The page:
• 14. The inner workings of an LED
    • 15. Combined spectral curves for blue, yellow-green, and high-brightness red solid-state semiconductor LEDs.
    • 16. Spectrum of a “white” LED showing blue light directly emitted by the LED and the more broadband light emitted.
    • 17. LEDs are produced in various sizes. Here are threedifferent sized LEDs -- 8 mm, 5 mm and 3 mm -- with awooden matchstick for scale.
    • 18. LEDs are also produced in a variety of shapes. The 5 mm cylindrical package (red,fifth from the left) is the most common, estimated at 80% of world production.[] Thecolor of the plastic lens is often the same as the actual color of light emitted, but notalways. For instance, purple plastic is often used for infrared LEDs, and most bluedevices have clear housings. There are also LEDs in surface-mount technology(SMT) packages, such as those found on cell phone keypads (not shown).
    • 19. BlueLEDs.
    • 20. Calculator LED display, 1970s.
    • 21. A green surface-mount LED mounted on an Arduino circuit board.
    • 22. High-power light-emitting diodes (Luxeon, Lumileds)
    • 23. Advantages to using LEDs Efficiency – Emit more light per watt than incandescent light bulbs. Use 5x less power than CFLs. Color – Emit light of an intended color more efficiently. Size – Can be very small. On/Off time -- Light up very quickly. Cycling – Ideal for uses subject to frequent on-off cycling. Dimming – Very easily dimmed. Cool light – Radiate very little heat. Slow failure – Mostly fail by dimming over time. Lifetime – Can have a relatively long useful life. Shock resistance – Difficult to damage with external shock. Focus – Can be designed to focus its light.
    • 24. Disadvantages to using LEDs High initial price – Currently more expensive, price per lumen, on an initial cost basis than most conventional lighting technologies. Temperature dependence – Largely depends on the ambient temperature of the operating environment. Voltage sensitivity – Must be supplied with the voltage above the threshold and a current below the rating. Light quality – Most cool-white LEDs have spectra that differ significantly from an incandescent light. Area light source – Difficult to apply if a spherical light field is needed. Electrical polarity – Will only light with correct electrical polarity. Blue hazard – Concern that blue and cool-white LEDs may exceed eye-safety limits. Also, blue pollution is a concern. Droop – Efficiency tends to decrease as one increases current.
    • 25. City of Southgate’s Outdoor LED Lights EECBG LED Demo Grant: $98,000
    • 26. City of East Lansing’s Historical Lightpoles with LED Lights EECBG LED Demo Grant: $112,500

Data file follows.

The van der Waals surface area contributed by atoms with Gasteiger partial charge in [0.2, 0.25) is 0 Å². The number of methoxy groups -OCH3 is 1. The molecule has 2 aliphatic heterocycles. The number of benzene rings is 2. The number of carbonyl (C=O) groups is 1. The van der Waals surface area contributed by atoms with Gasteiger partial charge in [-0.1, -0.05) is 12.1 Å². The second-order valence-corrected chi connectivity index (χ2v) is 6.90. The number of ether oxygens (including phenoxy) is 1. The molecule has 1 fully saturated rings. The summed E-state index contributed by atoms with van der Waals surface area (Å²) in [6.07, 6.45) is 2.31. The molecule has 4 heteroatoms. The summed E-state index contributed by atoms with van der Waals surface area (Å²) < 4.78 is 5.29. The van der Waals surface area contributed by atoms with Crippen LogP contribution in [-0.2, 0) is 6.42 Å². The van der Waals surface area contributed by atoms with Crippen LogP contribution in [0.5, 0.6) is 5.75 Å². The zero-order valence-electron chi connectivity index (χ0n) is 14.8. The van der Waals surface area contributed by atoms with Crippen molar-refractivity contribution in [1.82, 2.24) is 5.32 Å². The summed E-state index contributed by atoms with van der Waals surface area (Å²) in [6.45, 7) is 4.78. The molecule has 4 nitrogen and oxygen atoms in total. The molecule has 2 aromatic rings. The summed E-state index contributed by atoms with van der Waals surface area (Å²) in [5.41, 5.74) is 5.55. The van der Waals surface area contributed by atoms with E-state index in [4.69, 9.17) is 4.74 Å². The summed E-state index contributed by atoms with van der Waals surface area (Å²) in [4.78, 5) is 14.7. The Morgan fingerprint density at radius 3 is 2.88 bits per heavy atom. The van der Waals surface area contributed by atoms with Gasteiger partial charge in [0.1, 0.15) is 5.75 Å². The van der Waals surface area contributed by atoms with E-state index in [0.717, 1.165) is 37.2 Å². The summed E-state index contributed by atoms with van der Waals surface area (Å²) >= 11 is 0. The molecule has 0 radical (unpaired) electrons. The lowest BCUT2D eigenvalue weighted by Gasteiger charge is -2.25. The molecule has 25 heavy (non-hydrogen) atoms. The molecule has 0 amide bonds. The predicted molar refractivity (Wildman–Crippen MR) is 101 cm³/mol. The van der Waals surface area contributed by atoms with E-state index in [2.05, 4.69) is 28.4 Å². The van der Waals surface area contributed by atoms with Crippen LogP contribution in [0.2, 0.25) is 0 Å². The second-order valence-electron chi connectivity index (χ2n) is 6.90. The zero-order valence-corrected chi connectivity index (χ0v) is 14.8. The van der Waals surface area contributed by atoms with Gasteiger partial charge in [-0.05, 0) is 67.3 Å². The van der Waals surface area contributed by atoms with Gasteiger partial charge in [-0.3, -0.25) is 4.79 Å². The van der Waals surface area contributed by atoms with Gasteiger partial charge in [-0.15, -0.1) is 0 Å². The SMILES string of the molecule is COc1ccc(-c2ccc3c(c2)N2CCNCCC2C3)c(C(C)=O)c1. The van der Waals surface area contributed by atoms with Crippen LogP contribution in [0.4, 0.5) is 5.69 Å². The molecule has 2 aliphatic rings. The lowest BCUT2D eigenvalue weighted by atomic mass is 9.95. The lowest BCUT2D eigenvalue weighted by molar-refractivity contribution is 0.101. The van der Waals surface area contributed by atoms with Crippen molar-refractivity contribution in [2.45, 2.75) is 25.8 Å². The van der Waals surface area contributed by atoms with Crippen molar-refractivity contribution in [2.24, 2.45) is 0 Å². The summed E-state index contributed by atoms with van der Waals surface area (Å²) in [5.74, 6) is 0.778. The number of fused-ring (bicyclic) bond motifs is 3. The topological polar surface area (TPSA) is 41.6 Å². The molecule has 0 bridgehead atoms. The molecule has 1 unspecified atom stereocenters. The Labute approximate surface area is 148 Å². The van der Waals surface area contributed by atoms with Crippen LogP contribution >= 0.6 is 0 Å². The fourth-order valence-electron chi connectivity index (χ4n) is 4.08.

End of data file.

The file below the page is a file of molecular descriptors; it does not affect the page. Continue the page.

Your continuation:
• 27. Delhi Township’s new LED lightsPart of an EECBG Multi-Purpose Grant: $112,847
    • 28. The City of Wayne installed indoor LED lights as part of aMulti-Purpose EECBG project. The city received $88,124.
    • 29. City of Wayne’s indoor LED Exit sign lighting.
    • 30. Another type of indoor LED light installed by the City of Wayne.
    • 31. Traffic light usingLED
    • 32. Overhead LED lighting on a train, replacing the fluorescent bulbs used in the past.
    • 33. LED destination signs on buses, one with a colored route number.
    • 34. LED daytime running lights of Audi A4
    • 35. A large LED display behind a disc jockey.
    • 36. LED panel light source used in an experiment on plant growth. The findings ofsuch experiments may be used to grow food in space on long duration missions.
    • 37. LED Illumination.
    • 38. LED lights reacting dynamically to video feed via AmBX.
    • 39. So, what does this light bulb have in common with LED lights? It was built to last. This is the Centennial Bulb. It’s the longest burning light bulb in history! It is now in its 110th year of illumination in a Livermore, California firehouse.
    • 40. The filament-style bulb, which hangs in the Livermore fire station, has been glowingcontinuously since 1901. The secret to its longevity apparently died with its inventor, a French immigrant professor named Adolf Chaillet. The Light Bulb Conspiracy (a video documentary) shows how many early incandescent lightbulbs lasted upwards of 2,500 hours. But then the leading manufacturers of the time formed an international cartel (Phoebus) whose proclaimed goal was to standardize the lightbulb. Its real intent, as the conspiracytheory goes, was actually to shorten the lifespan of all lightbulbs. By the 1940s, bulbs were burning for 1,000 hours, which is their expected lifespan today.
    • 41. The End